If there’s one constant throughout the Rays bullpen in April, it’s that Randy Choate was a hell of a lot better than his line looks so far.
In early April, he had a string of three appearances that completely destroyed his statistics for the month:
- April 10 (against NYY): To start the 8th: .2 IP, 5 hits, 4 ER given up. The Yankees hit 5 line drives and 1 ground ball.
- April 11 (against NYY): Replacing Shields with 1 out in the 6th: Gives up a 2-run dinger to Posada and a line drive single to Granderson, then yanked.
- April 12 (against BAL): Replacing Wheeler with 2 out in the 8th: Gives up a 2-run pinch hit shot to Luke Scott, then Pie reaches on an E6 on a pop fly. Yanked for Balfour.
Collectively, that is 8 hits, 7 earned runs, a .727 BAA, and 2.091 OPS-against in 0.2 IP accrued in three games. ERA doesn’t mean much for relievers, but a 27.00 ERA sure as hell doesn’t look good on a stats page.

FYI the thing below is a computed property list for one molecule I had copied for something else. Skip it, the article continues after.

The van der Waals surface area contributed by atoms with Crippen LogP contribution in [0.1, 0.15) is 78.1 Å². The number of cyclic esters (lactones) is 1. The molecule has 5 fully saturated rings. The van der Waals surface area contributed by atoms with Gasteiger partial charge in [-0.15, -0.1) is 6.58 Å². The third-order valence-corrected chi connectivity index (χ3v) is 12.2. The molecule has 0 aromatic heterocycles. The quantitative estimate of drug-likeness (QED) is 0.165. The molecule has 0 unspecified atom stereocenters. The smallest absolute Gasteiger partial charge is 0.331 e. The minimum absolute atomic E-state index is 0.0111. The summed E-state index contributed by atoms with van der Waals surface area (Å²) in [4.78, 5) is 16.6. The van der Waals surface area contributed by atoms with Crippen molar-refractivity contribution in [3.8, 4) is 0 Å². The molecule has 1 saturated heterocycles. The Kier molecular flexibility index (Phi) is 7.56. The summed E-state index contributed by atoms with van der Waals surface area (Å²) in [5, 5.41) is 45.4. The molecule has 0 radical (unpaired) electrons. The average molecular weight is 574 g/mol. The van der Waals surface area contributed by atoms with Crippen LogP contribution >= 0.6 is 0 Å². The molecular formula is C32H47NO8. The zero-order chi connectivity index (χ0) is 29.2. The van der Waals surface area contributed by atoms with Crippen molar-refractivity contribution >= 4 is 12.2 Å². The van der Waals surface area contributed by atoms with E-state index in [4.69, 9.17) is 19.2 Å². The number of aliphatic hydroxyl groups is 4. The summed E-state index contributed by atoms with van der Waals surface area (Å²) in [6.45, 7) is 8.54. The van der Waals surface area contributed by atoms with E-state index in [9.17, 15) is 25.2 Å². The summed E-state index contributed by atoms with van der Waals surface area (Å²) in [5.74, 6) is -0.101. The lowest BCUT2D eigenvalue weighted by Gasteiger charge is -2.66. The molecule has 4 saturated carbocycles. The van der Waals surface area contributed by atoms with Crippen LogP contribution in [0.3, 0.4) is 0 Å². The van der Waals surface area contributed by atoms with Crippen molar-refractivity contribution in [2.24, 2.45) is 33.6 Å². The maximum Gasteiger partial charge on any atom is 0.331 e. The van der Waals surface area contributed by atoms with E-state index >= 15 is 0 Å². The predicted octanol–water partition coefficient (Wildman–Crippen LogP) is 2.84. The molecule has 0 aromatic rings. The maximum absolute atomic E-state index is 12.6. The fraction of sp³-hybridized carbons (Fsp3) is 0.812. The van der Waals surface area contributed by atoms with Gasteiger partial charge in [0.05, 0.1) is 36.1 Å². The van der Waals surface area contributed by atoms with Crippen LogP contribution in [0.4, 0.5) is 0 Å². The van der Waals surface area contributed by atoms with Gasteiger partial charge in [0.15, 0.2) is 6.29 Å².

The good news is, that these appearances look like an aberration.
In the six April appearances that followed, he had a different story: In six games he racked up 3.2 IP, 1 hit, a walk, and no earned runs.
For the entire season so far, his xFIP is a mere 2.47 – the lowest of the entire Rays pitching staff. His BABIP has spiked to .370 (with a career BABIP of .301) and his line drive percentage of 26.9% is nearly 10 points higher than his career percentage. His left on base percentage is a mere 36.6%, far below his career average of 55.9% and last year’s 50%. All of these fluctuations are likely due to sample size and the effect of the awful outings on his overall statistics.
Of course, It’s possible that he has been lucky lately. His K/9 is far above his career average and his BB/9 is far below his career average. You could say that he’s just gone from being incredibly unlucky to being incredibly lucky.
Still, though, his fly ball percentage is within a few points of his career average, his contact percentage numbers are stable, and his fastball speed is still 87mph. He’s not getting any worse overall. Variance and the small sample size of a month’s worth of pitching can mess any set of numbers up.
Looking at advanced statistics and comparing them to previous years, it’s clear that Randy Choate was incredibly unlucky at the beginning of the season. I think that it is also safe to say that Randy Choate will be one of the better members of the Rays bullpen this year.